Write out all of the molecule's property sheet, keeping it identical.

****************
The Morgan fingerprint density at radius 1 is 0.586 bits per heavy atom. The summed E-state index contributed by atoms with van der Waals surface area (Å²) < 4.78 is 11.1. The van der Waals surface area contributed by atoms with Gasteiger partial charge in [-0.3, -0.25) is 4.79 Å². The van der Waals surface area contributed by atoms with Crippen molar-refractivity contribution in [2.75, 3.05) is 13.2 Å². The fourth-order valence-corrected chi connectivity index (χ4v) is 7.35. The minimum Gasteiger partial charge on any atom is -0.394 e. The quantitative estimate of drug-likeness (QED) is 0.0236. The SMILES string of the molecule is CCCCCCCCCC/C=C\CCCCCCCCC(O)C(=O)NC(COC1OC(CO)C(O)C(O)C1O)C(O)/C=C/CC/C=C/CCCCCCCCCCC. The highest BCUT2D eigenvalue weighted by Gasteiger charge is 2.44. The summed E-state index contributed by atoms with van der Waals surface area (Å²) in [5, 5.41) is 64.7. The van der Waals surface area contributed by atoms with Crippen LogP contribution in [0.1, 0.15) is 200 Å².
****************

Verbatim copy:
The Morgan fingerprint density at radius 1 is 0.586 bits per heavy atom. The summed E-state index contributed by atoms with van der Waals surface area (Å²) < 4.78 is 11.1. The van der Waals surface area contributed by atoms with Gasteiger partial charge in [-0.3, -0.25) is 4.79 Å². The van der Waals surface area contributed by atoms with Crippen molar-refractivity contribution in [2.75, 3.05) is 13.2 Å². The fourth-order valence-corrected chi connectivity index (χ4v) is 7.35. The minimum Gasteiger partial charge on any atom is -0.394 e. The quantitative estimate of drug-likeness (QED) is 0.0236. The SMILES string of the molecule is CCCCCCCCCC/C=C\CCCCCCCCC(O)C(=O)NC(COC1OC(CO)C(O)C(O)C1O)C(O)/C=C/CC/C=C/CCCCCCCCCCC. The highest BCUT2D eigenvalue weighted by Gasteiger charge is 2.44. The summed E-state index contributed by atoms with van der Waals surface area (Å²) in [5, 5.41) is 64.7. The van der Waals surface area contributed by atoms with Crippen LogP contribution in [0.1, 0.15) is 200 Å².